Beautiful gardens by William Johnson
THE COOL front that arrived over the weekend was refreshing. As May will soon be arriving, we should be prepared for warming weather and longer, sunnier days – a change of seasons.
We have had a few significant rainstorms in April; the weather station in the master gardeners’ demonstration garden at Carbide Park, La Marque, recorded a rainfall of 3.9 inches a few days ago. Here’s hoping that the rainfall over the month of May occurs in installments evenly spaced over time and in amounts.
With busy days in store for the May gardener in completing spring chores and preparing for summer, the following gardening educational programs and gardening checklists will be helpful:
Garden Tool Care: a hands-on workshop: Galveston County Master Gardeners Association members Henry Harrison and Tim Jahnke will demonstrate the proper use and maintenance of garden tools. There will be a discussion on tool types followed by a hands-on demonstration on cleaning, sharpening and using the tools.
Additional discussion topics will include selection of quality tools, ergonomically designed tools, basic sharpening, rust prevention and removal, safety, restoring antique tools, fluids, oils and solvents, techniques for tool use and storage.
You can also take up to three of your garden tools to the workshop for reconditioning.
Henry and Tim will help you get your tools ready for a productive garden season and provide knowledge about keeping them in top working condition.
They will conduct the workshop on Saturday, May 6, from 9:00-11:00am in the master gardeners’ demonstration garden and it will take place rain or shine. The class size is limited to 30 students so pre-registration is required, either by e-mail at firstname.lastname@example.org or by phone at 281-309-5065.
Home fruit growers’ tour: Three fruit orchards are on this year’s tour, which will be conducted on Saturday, May 20. Each location will be open from 9:00am to 12:00 noon.
This year’s tour sites contain a wide variety of fruit trees ranging from a peach orchard at Fruit ’N’ Such orchard at 6309 Avenue U in Dickinson, the master gardeners’ demonstration orchard in Carbide Park and a sizeable home orchard in Santa Fe.
You may download tour maps and additional details from my website, the address for which is below, by selecting its Extension Educational Programs link. Additional information will also be provided in next week’s Beautiful Gardens column.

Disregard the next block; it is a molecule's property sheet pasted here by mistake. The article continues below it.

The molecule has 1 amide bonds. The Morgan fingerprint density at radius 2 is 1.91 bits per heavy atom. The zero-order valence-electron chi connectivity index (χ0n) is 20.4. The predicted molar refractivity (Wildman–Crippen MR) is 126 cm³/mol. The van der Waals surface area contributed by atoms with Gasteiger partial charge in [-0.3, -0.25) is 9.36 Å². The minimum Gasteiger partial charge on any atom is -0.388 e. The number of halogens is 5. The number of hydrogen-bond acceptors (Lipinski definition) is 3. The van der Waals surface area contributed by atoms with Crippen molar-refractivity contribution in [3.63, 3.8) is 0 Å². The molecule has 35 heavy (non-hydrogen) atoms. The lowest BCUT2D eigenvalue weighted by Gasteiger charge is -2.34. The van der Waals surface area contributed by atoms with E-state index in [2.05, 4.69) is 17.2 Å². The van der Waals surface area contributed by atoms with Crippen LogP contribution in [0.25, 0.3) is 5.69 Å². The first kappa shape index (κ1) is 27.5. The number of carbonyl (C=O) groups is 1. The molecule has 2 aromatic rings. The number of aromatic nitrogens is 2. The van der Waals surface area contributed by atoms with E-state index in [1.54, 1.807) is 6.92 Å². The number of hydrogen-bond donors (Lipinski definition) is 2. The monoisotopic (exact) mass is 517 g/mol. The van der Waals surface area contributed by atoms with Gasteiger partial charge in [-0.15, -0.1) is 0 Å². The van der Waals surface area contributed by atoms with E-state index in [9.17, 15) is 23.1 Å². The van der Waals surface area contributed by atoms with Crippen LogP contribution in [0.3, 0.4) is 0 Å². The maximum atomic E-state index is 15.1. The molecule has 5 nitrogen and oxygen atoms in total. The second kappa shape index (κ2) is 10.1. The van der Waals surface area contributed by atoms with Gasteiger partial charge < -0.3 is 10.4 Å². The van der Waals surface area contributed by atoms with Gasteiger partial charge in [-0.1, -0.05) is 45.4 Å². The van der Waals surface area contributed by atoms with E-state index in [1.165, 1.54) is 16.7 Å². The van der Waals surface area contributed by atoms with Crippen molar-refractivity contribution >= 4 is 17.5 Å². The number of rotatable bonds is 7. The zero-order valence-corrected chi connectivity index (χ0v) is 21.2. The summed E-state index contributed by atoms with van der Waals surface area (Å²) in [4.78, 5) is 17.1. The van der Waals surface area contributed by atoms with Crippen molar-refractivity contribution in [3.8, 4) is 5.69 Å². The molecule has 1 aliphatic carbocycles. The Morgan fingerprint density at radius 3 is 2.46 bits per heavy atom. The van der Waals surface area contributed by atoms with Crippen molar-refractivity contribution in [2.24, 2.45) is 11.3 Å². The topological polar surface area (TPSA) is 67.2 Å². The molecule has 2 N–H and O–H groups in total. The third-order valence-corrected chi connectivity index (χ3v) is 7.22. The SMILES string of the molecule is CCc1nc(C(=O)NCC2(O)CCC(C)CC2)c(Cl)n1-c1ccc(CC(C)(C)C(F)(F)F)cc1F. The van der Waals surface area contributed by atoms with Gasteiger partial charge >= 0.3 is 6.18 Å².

Demonstration-garden tour and open house: The county’s master gardeners are inviting residents to tour their demonstration garden in Carbide Park on Monday, May 1, from 10:00am to 4:00pm. The garden consists of several sections, with themes including butterflies, serenity and Earth kindness, as well as dozens of raised vegetable beds and nearly 100 fruit trees.
My co-workers and I also extend an invitation to residents to attend our open-house activities at the county’s A&M AgriLife Extension Service office in Carbide Park from 10:00am to 4:00pm on Monday, May 1.
We encourage you to bring plant and insect samples for identification or, if you prefer, you are welcome to just drop by, visit with us and tour our facilities.
Lawns: Many homeowners will level out low spots in their lawns at this time of the year using sharp sand or bank sand as the only filler. While this is a common practice, it is not a good one. Use of sand to fill low areas in a lawn is very likely to cause problems later on, with unsatisfactory grass growth.
Such areas will suffer more from drought stress during the summer and will probably have problems with soil nutrient uptake. For best results, use a good-quality topsoil to fill in low areas of your lawns.
Blackberries: Look for this fruit to come into production in May. As canes that produce fruit this season finish bearing and start to die back, they should be removed at ground level. “Tip back” new canes to encourage branching; next year’s blackberries will be produced on these canes.
Vegetable fertilization: For vegetables’ best growth and yield, apply small amounts of nitrogen fertilizer – called side dressing – every couple of weeks. This will keep them growing vigorously so they reach their maximum yield potential.
William Johnson is a horticulturist with the Galveston County office of Texas A&M AgriLife Extension Service. Visit his website at aggie-horticulture.tamu.edu/galveston/index.htm.
If you take care of your tools, they will return the favor. Learn how their proper care and routine maintenance make any gardening project easier, safer and more successful at a workshop on May 6. – William Johnson